HV 4.1 2009-09-25 From the Heroine Virtual website's NEWS section:[15]
"Main feature is nested sequences. The Viewer window does not display video clips, Bug fixed in next version at the expense of another feature removed."
HV 4.0 2008-08-11 Since all versions 2.0 onward 10bit (useful for prof. Cinepaint) and 16bit RGB(A),YUV(A) have been removed and replaced with RGB YUV Float instead.
CV 2.1 2006-09-07 Merge with community SVN version. (The first use of git and a multi-person merge)
HV 2.1 2006-07-02 From the change log in the source[9] (selection):
"Multiple audio processing improvements, compositor improvements, limited DVD subtitle support, OpenGL support for compositing and many effects, motion tracking improvements."
CV 2.0 2005-09-29 Merge with community SVN version.
HV 2.0 2005-10-04 From the Heroine Virtual website's NEWS section:
"H.264 encoding and MPEG-4 audio encoding. Import MPEG video directly.¨
CV 1.2.2 2005-01-18 Merged with community CVS version.
HV 1.2.2 2005-01-10 From the change log in the source[9] (selection):
"Treshold effect, unsharp mask effect, spherical gradient, motion and rotation tracking, greyscale TIFF loading, quicktime RGBA8888 reading and writing."
CV 1.2.1 2004-08-16 Merged with community CVS version. Special enhancements were added to this version E.g. H264 Kod. Cineon used at NAB under Fedora 1,2 and BSD 5, this could handle 4k film 4096x4096 if graphics card permits. Fast frame rate in excess of 210 frames per second at 720x480 29.97, while bringing in live HD video in the timeline from a video camera. video4linux driver Zoran chip.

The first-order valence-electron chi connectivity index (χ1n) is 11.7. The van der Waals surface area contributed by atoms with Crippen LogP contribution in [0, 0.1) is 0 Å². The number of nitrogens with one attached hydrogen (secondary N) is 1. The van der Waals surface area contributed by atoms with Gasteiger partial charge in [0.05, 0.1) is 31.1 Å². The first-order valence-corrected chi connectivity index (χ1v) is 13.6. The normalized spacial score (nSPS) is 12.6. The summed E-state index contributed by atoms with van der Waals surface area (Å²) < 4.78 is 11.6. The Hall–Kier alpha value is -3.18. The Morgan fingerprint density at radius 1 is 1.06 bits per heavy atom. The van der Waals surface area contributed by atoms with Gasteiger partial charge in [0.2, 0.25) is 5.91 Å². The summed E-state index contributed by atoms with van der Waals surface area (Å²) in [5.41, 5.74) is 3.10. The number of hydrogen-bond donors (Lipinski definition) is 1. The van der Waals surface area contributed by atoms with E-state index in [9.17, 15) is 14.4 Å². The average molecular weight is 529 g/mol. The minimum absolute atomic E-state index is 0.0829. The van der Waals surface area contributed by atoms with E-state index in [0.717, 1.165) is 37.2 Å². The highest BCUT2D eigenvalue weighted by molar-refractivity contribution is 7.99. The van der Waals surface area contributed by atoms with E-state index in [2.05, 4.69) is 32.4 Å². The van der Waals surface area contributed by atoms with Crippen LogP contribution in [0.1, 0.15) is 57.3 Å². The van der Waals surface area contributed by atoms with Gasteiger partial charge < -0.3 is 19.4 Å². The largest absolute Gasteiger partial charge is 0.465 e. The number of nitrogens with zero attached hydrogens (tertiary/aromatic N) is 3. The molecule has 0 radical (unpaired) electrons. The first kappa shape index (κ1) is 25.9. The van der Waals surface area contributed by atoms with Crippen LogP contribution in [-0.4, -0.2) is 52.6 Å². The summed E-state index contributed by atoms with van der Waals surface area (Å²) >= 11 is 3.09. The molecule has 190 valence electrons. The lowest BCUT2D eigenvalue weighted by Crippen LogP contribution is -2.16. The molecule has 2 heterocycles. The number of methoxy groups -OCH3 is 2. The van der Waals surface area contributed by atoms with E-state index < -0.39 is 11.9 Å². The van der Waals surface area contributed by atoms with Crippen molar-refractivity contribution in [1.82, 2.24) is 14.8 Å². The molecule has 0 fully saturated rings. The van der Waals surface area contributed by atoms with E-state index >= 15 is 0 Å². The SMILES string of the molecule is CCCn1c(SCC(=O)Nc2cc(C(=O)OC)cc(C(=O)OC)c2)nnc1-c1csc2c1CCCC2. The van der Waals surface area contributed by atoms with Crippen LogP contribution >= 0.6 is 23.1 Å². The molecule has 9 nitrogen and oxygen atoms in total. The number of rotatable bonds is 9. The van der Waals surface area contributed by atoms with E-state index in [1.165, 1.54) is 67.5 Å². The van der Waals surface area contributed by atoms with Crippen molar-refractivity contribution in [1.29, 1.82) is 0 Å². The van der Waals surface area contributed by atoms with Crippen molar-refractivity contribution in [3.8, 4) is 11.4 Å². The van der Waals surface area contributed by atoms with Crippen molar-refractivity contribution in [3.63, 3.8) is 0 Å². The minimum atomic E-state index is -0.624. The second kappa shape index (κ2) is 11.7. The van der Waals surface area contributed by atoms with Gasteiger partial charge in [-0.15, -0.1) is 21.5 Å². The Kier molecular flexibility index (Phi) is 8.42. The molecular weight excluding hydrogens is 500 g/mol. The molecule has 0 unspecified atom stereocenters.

HV 1.2.1 2004-08-12 From the Heroine Virtual website's NEWS section:
"Quicktime 2.0.4 updated. Enter the world of floating point imaging in this release. It's not just a more accurate colorspace, it's a totally new way of thinking about color. Finally, Cinelerra is officially more stable in 64 bit mode than 32 bit mode."
HV 1.2.0 2004-05-11 From the Heroine Virtual website's NEWS section:
"Cinelerra has a massive number of small changes. Quicktime finally decodes Sorenson and compressed headers."
CV 1.1.9 2004-02-17 Merge with community CVS version.
HV 1.1.9 2004-02-11 From the Heroine Virtual website's NEWS section:
¨This is a landmark since it's probably the first time more code was submitted from the community than internally.¨
HV 1.1.8 2003-11-11 From the change log in the source[9] (selection):
"File box sorting, track nudge, more tooltips, patternless Inverse Telecine, oversampling improvements."
CV 1.1.7 2003-10-05 Merge with community CVS version.
HV 1.1.7 2003-08-11 From the change log in the source[9] (selection):
"Time stretch based on overlapping windows instead of FFT, use ffmpeg decoder for MPEG-4, freeze frame has line doubling option, importing of dvgrab and lavtools AVI files. Adaptations for 64 bit X86 CPU."